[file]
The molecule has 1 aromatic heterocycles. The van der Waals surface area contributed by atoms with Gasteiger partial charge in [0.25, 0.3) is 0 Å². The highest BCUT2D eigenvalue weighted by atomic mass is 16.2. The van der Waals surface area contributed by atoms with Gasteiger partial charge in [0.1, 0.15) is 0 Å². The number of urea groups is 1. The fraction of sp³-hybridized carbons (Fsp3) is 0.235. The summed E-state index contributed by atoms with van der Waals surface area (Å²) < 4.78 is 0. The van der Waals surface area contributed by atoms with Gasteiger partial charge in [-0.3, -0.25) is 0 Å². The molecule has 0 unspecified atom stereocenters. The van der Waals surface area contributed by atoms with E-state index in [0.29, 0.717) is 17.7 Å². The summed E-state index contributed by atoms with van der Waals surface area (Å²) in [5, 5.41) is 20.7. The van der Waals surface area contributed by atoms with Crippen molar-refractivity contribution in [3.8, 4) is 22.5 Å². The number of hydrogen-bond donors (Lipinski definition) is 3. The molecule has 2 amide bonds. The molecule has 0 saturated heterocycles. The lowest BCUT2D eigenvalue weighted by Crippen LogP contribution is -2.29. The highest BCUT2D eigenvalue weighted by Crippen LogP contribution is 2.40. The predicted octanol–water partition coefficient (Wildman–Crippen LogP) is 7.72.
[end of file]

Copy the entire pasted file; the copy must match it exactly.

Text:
The molecule has 1 aromatic heterocycles. The van der Waals surface area contributed by atoms with Gasteiger partial charge in [0.25, 0.3) is 0 Å². The highest BCUT2D eigenvalue weighted by atomic mass is 16.2. The van der Waals surface area contributed by atoms with Gasteiger partial charge in [0.1, 0.15) is 0 Å². The number of urea groups is 1. The fraction of sp³-hybridized carbons (Fsp3) is 0.235. The summed E-state index contributed by atoms with van der Waals surface area (Å²) < 4.78 is 0. The van der Waals surface area contributed by atoms with Gasteiger partial charge in [-0.3, -0.25) is 0 Å². The molecule has 0 unspecified atom stereocenters. The van der Waals surface area contributed by atoms with E-state index in [0.29, 0.717) is 17.7 Å². The summed E-state index contributed by atoms with van der Waals surface area (Å²) in [5, 5.41) is 20.7. The van der Waals surface area contributed by atoms with Crippen molar-refractivity contribution in [3.8, 4) is 22.5 Å². The number of hydrogen-bond donors (Lipinski definition) is 3. The molecule has 2 amide bonds. The molecule has 0 saturated heterocycles. The lowest BCUT2D eigenvalue weighted by Crippen LogP contribution is -2.29. The highest BCUT2D eigenvalue weighted by Crippen LogP contribution is 2.40. The predicted octanol–water partition coefficient (Wildman–Crippen LogP) is 7.72.